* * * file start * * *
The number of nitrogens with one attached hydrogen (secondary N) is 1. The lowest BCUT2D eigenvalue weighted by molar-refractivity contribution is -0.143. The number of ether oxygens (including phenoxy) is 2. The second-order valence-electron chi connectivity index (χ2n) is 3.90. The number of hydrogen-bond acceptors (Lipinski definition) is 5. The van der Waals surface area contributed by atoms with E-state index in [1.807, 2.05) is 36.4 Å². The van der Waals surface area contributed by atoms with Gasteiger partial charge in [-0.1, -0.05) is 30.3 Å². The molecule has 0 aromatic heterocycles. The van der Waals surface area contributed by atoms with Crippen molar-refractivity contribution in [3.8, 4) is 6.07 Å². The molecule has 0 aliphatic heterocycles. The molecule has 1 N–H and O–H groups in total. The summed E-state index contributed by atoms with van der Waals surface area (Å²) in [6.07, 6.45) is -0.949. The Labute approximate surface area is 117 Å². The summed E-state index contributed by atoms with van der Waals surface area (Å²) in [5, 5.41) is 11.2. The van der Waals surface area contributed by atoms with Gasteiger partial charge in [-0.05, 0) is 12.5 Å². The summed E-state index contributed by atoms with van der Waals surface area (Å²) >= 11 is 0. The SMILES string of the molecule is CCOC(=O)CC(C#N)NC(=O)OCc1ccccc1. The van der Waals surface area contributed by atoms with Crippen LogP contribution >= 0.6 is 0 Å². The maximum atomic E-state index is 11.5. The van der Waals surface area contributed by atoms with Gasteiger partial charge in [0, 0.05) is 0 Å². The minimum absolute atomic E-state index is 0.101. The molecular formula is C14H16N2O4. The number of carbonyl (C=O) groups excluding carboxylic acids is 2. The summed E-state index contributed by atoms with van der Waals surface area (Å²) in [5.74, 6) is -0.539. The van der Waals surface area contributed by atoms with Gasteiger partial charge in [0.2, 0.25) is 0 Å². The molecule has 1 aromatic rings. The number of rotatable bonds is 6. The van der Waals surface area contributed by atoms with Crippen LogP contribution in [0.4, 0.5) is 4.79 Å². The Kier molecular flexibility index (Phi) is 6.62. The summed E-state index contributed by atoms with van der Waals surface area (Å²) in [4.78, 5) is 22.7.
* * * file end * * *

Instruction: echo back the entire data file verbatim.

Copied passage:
The number of nitrogens with one attached hydrogen (secondary N) is 1. The lowest BCUT2D eigenvalue weighted by molar-refractivity contribution is -0.143. The number of ether oxygens (including phenoxy) is 2. The second-order valence-electron chi connectivity index (χ2n) is 3.90. The number of hydrogen-bond acceptors (Lipinski definition) is 5. The van der Waals surface area contributed by atoms with E-state index in [1.807, 2.05) is 36.4 Å². The van der Waals surface area contributed by atoms with Gasteiger partial charge in [-0.1, -0.05) is 30.3 Å². The molecule has 0 aromatic heterocycles. The van der Waals surface area contributed by atoms with Crippen molar-refractivity contribution in [3.8, 4) is 6.07 Å². The molecule has 0 aliphatic heterocycles. The molecule has 1 N–H and O–H groups in total. The summed E-state index contributed by atoms with van der Waals surface area (Å²) in [6.07, 6.45) is -0.949. The Labute approximate surface area is 117 Å². The summed E-state index contributed by atoms with van der Waals surface area (Å²) in [5, 5.41) is 11.2. The van der Waals surface area contributed by atoms with Gasteiger partial charge in [-0.05, 0) is 12.5 Å². The summed E-state index contributed by atoms with van der Waals surface area (Å²) >= 11 is 0. The SMILES string of the molecule is CCOC(=O)CC(C#N)NC(=O)OCc1ccccc1. The van der Waals surface area contributed by atoms with Crippen LogP contribution >= 0.6 is 0 Å². The maximum atomic E-state index is 11.5. The van der Waals surface area contributed by atoms with Gasteiger partial charge in [0, 0.05) is 0 Å². The minimum absolute atomic E-state index is 0.101. The molecular formula is C14H16N2O4. The number of carbonyl (C=O) groups excluding carboxylic acids is 2. The summed E-state index contributed by atoms with van der Waals surface area (Å²) in [5.74, 6) is -0.539. The van der Waals surface area contributed by atoms with Gasteiger partial charge in [0.2, 0.25) is 0 Å². The molecule has 1 aromatic rings. The number of rotatable bonds is 6. The van der Waals surface area contributed by atoms with Crippen LogP contribution in [0.4, 0.5) is 4.79 Å². The Kier molecular flexibility index (Phi) is 6.62. The summed E-state index contributed by atoms with van der Waals surface area (Å²) in [4.78, 5) is 22.7.